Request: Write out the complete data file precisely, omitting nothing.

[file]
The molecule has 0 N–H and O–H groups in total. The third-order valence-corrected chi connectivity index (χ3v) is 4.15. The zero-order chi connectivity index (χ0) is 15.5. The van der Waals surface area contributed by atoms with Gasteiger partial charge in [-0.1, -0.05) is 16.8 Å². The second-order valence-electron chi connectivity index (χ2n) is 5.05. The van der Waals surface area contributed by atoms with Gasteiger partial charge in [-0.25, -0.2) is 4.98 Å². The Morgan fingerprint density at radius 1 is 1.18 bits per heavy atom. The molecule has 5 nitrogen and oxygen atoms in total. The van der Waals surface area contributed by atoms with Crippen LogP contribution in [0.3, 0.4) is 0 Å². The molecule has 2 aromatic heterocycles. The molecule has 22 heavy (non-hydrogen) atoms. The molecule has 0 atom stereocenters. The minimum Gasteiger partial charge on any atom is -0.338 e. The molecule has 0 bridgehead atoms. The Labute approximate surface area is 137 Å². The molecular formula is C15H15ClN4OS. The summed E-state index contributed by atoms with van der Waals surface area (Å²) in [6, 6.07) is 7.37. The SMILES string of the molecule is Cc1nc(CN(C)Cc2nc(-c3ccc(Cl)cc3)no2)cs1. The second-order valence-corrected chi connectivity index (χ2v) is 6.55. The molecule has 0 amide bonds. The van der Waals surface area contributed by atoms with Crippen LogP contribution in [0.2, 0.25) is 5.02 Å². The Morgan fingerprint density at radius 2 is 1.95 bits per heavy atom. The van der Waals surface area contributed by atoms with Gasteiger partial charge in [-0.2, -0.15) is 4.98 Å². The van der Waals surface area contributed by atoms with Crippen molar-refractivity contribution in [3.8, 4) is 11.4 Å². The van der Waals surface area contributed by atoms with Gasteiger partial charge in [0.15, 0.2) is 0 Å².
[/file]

The molecule has 0 N–H and O–H groups in total. The third-order valence-corrected chi connectivity index (χ3v) is 4.15. The zero-order chi connectivity index (χ0) is 15.5. The van der Waals surface area contributed by atoms with Gasteiger partial charge in [-0.1, -0.05) is 16.8 Å². The second-order valence-electron chi connectivity index (χ2n) is 5.05. The van der Waals surface area contributed by atoms with Gasteiger partial charge in [-0.25, -0.2) is 4.98 Å². The Morgan fingerprint density at radius 1 is 1.18 bits per heavy atom. The molecule has 5 nitrogen and oxygen atoms in total. The van der Waals surface area contributed by atoms with Crippen LogP contribution in [0.3, 0.4) is 0 Å². The molecule has 2 aromatic heterocycles. The molecule has 22 heavy (non-hydrogen) atoms. The molecule has 0 atom stereocenters. The minimum Gasteiger partial charge on any atom is -0.338 e. The molecule has 0 bridgehead atoms. The Labute approximate surface area is 137 Å². The molecular formula is C15H15ClN4OS. The summed E-state index contributed by atoms with van der Waals surface area (Å²) in [6, 6.07) is 7.37. The SMILES string of the molecule is Cc1nc(CN(C)Cc2nc(-c3ccc(Cl)cc3)no2)cs1. The second-order valence-corrected chi connectivity index (χ2v) is 6.55. The molecule has 0 amide bonds. The van der Waals surface area contributed by atoms with Crippen LogP contribution in [0.2, 0.25) is 5.02 Å². The Morgan fingerprint density at radius 2 is 1.95 bits per heavy atom. The van der Waals surface area contributed by atoms with Gasteiger partial charge in [-0.2, -0.15) is 4.98 Å². The van der Waals surface area contributed by atoms with Crippen molar-refractivity contribution in [3.8, 4) is 11.4 Å². The van der Waals surface area contributed by atoms with Gasteiger partial charge in [0.15, 0.2) is 0 Å².